I’m no sociologist but it makes me think that the social media culture we’re growing up in where your social media post is your daily grade as to how you’re doing socially and socioeconomically. Perhaps, that’s feeding that tendency. You can see if someone is having a good day based on their social media posts. If they’re popular that day or they want a big something at school or at work. That’s a contributing factor. I appreciate what you’re suggesting here. We have to take the long view and what the purpose of university education.

Forgive me if this is contrary to what you teach. I say to some people who ask me, “Which degree should I get?” With all apologies to the business school, I’d say, “It doesn’t matter. As long as you get a degree that demonstrates that you are in the process of learning, you know how to learn because you’ll never stop learning throughout your life.” You may get a degree in Engineering tomorrow but in two years, you could be working in sales. I hope that’s aligned with your thinking as well and your advice.

If someone were to ask me that question, I’d say, “Get a degree in something that gets you excited to get out of bed in the morning.”

You spoke about how we, as individuals, have a pecking order that sometimes we get caught up in. Not to turn your words against you but at BYU, we are always very concerned about rankings and accreditation. It’s our measuring stick as to how well we’re doing compared to our peers out in the world of academia. From an administrative point of view, can you give us some insight into how BYU and the Marriott School, in particular, look at rankings? I know in many categories, we ranked high and something that we’re all proud of, but we can’t get complacent about it. How do rankings work into your setting goals for the institution? What are some of the differentiators that BYU has that makes us highly ranked in certain categories?

Shortly before I started my job, I had a meeting with my boss, the Academic Vice President, and I’d been talking to deans from a lot of other business schools from across the country. The common story was that they had been hired either to move their school up in the rankings typically the MBA program, or they had been hired to go out and raise money. After having all these conversations, I thought, “I’d better find out my boss, this man who’s hired me. What does he expect me to do? What is success going to look like in his books?” I went and explained this all to him. I said, “How are you going to decide whether or not I’m succeeding? What does doing my job well look like?”

Your first job is not where you're going to get your gold watch. Click To Tweet

It was clear that no one had ever asked him that question in that way before. He hemmed and hawed for a few minutes. He finally said, “It’s not all about rankings. I don’t want you to chase the rankings. I want the school to do well but it’s not about rankings and fundraising. I want you to deal with the problems over in the business school and do the best that you can.” That was great to hear from him that that’s not what he was concerned about. There are a lot of different rankings that are out there and they’re constructed in different ways. Some of the things that go into the rankings, honestly, I don’t care about and I don’t think we should be focused on. There are other things that don’t show up in the rankings that we should be focused on.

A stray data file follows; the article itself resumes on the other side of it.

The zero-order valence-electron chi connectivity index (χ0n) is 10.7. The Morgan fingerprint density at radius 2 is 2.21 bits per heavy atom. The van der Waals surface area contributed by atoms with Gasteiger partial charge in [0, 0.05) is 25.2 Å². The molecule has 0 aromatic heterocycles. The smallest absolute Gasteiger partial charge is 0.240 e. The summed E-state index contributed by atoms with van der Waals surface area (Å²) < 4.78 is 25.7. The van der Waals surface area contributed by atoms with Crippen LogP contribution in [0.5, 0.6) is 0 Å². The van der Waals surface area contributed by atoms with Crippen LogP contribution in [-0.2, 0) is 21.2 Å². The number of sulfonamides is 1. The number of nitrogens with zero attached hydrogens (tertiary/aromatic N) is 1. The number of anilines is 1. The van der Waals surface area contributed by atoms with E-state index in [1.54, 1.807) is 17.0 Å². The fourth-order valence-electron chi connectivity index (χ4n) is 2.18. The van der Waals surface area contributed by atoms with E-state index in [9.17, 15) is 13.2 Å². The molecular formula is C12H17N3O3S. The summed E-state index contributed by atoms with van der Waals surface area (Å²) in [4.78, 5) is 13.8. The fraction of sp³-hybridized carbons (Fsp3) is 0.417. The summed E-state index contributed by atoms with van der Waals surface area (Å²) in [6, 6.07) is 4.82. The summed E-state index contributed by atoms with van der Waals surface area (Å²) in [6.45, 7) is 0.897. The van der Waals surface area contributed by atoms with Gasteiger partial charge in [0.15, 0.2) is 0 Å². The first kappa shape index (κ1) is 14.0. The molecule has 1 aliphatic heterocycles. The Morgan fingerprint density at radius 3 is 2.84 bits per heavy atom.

For example, some of the rankings factor in things like the starting salary of your graduates. The starting salary is not an irrelevant metric. Certainly, our students are going out and getting jobs and we’d like them to be paid well for what they’re doing. If someone is taking a job in New York City and getting paid 25% more than someone who’s taking a job in Dallas because the cost of living is lower in Dallas, do I care about that difference? No. I don’t, personally. If someone would rather live in Dallas because it’s got a lower cost of living, they can buy a house, start raising a family earlier and it’s going to bring them more joy and happiness, then I’d rather have them move to Dallas. There are things like that that I don’t care much about.

There are other things that I care a lot about that don’t explicitly show up in the ranking. For example, Bloomberg Businessweek does a ranking of MBA Programs. In doing these rankings, they do surveys of graduates. In 2018, they asked some additional questions that didn’t go into the rankings, but they asked them and put out rankings just on those questions based on the student responses. One of the questions was my MBA program has inspired me to pursue an ethical career. It was something like that. That wasn’t the exact wording but close enough. The answer to that question was not used in the rankings that they put together for MBA programs.

If you were to ask me how much do I care about the answer to that question relative to starting salaries, I care a lot more about knowing that our students have come out with a desire to be moral and ethical leaders in business than their starting salary. One of those gets included in the rankings and one of those doesn’t. Where did BYU end up in inspiring students to pursue an ethical career? We were number one in the country on that one. You have to take the rankings with a grain of salt and you have to decide what we stand for.